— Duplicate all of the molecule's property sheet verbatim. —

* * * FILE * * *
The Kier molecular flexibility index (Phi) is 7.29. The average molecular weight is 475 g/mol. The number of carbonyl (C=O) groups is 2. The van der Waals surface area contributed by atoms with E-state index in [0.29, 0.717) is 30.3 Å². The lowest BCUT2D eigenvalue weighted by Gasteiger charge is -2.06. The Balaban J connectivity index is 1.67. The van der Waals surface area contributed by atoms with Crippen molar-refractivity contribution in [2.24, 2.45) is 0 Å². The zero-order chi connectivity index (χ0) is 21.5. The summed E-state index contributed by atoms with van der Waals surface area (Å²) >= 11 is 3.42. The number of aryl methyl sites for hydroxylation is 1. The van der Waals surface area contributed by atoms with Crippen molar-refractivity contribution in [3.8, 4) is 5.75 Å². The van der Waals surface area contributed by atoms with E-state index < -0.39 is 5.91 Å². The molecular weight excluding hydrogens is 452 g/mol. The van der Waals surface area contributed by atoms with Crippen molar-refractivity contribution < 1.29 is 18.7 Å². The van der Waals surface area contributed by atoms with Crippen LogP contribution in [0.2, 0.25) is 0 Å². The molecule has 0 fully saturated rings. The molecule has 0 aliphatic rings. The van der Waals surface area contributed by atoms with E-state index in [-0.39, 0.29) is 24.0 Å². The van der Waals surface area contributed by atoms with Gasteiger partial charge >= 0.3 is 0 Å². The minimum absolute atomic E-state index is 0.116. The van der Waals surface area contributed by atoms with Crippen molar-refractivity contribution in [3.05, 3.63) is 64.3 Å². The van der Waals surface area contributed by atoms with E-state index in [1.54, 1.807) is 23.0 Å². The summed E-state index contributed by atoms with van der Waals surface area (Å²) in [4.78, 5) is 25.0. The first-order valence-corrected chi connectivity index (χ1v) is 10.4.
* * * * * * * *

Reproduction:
The Kier molecular flexibility index (Phi) is 7.29. The average molecular weight is 475 g/mol. The number of carbonyl (C=O) groups is 2. The van der Waals surface area contributed by atoms with E-state index in [0.29, 0.717) is 30.3 Å². The lowest BCUT2D eigenvalue weighted by Gasteiger charge is -2.06. The Balaban J connectivity index is 1.67. The van der Waals surface area contributed by atoms with Crippen molar-refractivity contribution in [2.24, 2.45) is 0 Å². The zero-order chi connectivity index (χ0) is 21.5. The summed E-state index contributed by atoms with van der Waals surface area (Å²) >= 11 is 3.42. The number of aryl methyl sites for hydroxylation is 1. The van der Waals surface area contributed by atoms with Crippen molar-refractivity contribution in [3.8, 4) is 5.75 Å². The van der Waals surface area contributed by atoms with E-state index < -0.39 is 5.91 Å². The molecular weight excluding hydrogens is 452 g/mol. The van der Waals surface area contributed by atoms with Crippen molar-refractivity contribution < 1.29 is 18.7 Å². The van der Waals surface area contributed by atoms with Crippen LogP contribution in [0.2, 0.25) is 0 Å². The molecule has 0 fully saturated rings. The molecule has 0 aliphatic rings. The van der Waals surface area contributed by atoms with E-state index in [-0.39, 0.29) is 24.0 Å². The van der Waals surface area contributed by atoms with Gasteiger partial charge >= 0.3 is 0 Å². The minimum absolute atomic E-state index is 0.116. The van der Waals surface area contributed by atoms with Crippen molar-refractivity contribution in [3.05, 3.63) is 64.3 Å². The van der Waals surface area contributed by atoms with E-state index in [1.54, 1.807) is 23.0 Å². The summed E-state index contributed by atoms with van der Waals surface area (Å²) in [4.78, 5) is 25.0. The first-order valence-corrected chi connectivity index (χ1v) is 10.4.